The first phase of $25/Day Child Care is also being eliminated by the UCP government. This cut effects a number of different women. First, the actual daycare providers, who are predominately women, are losing a number of supports and professional development opportunities that enabled them to provide quality care for children. Second, the actual families that rely on this program for child care will now pay around $9,000 more per year or be forced to have a parent stay home to provide care – often mothers are the parents that end up exiting the labour force in order to provide care for children. By having mothers exit the labour force, against their wishes, the UCP are slowing down Alberta’s economic recovery which impacts all Albertan families and businesses.
The UCP have also drastically cut the funding for other Children Services programs, such as Parent Links, that serve predominately female populations by providing new parent support groups, early child intervention, and parenting classes, among other supports. For a number of families this means greater isolation and fewer supports for the large population of women who are the primary caregivers for children. The staff at Parent Links are also predominately women and their employment is directly affected by the UCP changes. Parent Link centers in Airdrie, Cochrane, Sturgeon Country, Wetaskiwin, Rimbey, and Medicine Hat have already closed, cut staffing or are planning to cut back their programming in response to the UCP cuts.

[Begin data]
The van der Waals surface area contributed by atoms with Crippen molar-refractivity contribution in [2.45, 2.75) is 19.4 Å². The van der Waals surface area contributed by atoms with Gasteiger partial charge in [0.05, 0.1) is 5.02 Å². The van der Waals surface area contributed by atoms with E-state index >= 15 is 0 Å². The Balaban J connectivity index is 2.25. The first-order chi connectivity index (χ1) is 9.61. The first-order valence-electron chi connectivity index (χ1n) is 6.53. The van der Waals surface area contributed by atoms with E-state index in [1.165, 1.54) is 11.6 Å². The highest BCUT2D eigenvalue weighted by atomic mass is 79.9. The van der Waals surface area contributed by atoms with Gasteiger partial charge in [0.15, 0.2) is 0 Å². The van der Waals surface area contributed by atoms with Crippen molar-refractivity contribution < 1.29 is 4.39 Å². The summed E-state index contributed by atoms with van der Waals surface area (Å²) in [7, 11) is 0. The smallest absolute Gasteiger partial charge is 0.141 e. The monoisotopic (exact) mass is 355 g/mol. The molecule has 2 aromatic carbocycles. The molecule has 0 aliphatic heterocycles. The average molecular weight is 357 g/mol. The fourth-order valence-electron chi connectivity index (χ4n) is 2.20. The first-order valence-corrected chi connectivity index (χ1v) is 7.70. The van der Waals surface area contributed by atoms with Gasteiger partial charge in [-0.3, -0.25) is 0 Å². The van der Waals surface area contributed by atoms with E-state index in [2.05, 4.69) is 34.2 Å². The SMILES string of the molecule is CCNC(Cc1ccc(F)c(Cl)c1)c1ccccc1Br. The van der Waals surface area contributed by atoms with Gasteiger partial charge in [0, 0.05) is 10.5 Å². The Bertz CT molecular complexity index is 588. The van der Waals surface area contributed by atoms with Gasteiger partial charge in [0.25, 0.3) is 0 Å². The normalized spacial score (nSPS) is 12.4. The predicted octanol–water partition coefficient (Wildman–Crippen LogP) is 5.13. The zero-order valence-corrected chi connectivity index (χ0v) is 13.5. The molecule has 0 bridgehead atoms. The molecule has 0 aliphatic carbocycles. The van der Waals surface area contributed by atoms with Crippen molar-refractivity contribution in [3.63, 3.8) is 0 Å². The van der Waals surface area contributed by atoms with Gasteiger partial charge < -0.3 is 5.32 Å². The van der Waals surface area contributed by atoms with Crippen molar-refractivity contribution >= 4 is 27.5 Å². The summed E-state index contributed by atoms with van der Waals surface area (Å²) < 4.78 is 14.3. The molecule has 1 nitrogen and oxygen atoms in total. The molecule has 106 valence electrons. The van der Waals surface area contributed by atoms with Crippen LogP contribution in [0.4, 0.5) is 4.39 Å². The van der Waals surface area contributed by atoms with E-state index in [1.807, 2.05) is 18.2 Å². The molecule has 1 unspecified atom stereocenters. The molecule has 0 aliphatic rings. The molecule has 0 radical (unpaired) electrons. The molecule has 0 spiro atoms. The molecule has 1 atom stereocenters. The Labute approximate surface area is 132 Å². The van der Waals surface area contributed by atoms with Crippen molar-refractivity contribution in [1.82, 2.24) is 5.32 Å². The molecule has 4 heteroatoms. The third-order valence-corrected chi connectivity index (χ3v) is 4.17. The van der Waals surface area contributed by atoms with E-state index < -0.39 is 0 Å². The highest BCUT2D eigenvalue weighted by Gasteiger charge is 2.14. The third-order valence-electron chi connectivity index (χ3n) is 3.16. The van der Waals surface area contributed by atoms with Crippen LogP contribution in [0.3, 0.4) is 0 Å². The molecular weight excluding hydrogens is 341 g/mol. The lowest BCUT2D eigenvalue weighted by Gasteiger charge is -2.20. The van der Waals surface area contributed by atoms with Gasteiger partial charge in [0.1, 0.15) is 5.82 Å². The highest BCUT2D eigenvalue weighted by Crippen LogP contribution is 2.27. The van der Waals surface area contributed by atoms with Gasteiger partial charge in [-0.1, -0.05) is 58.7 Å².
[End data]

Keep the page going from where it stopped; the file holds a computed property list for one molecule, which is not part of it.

The UCP are cutting some of the most fundamental supports that women in Alberta have for child care so they can be employed, go to school, and participate fully in our economy. These women are pivotal to Alberta’s economic growth and are being left behind by these thoughtless UCP policies and cuts.
Women’s Right to Aging with Dignity
The UPC have also cut programs and policies that help Alberta’s seniors. Since women make up the majority of seniors in Alberta, especially as the population ages, women are once again disproportionally impacted by these changes. The UCP have cut drug coverage for dependents under the Senior Drug Benefit Program, and most dependents of seniors are often their younger female spouses. For the women in Alberta who are seniors, they face substantial increases for their transit passes as municipalities attempt to deal with deep cuts to their budgets as well. The UCP also cut the Alberta Seniors Benefit by de-indexing the benefit.
All Albertans have a right to aging with dignity, but the UCP are failing Alberta’s seniors with their reckless changes and cuts to programs affecting this already vulnerable population.
Women’s Rights Under Attack
This is far from an exhaustive list and only the beginning of the UCP attacks on women. The UCP has been in power for less than one year. These UCP attacks are also more complicated when we consider the different dimensions of inequality and vulnerability that people live with – such as gender, class, ethnicity, ability, and sexuality – that can compound and interact together. And while today we highlight women and the important role they play in our society, we also understand that many other folks have been harmed by the UCP’s reckless cuts and changes including Albertans with different abilities, non-binary, and racialized people. While we have much to celebrate on International Women’s Day, the short track record of the UCP in Alberta make clear that there is still a very long road ahead before all people in Alberta will have equality in social, economic and political realms.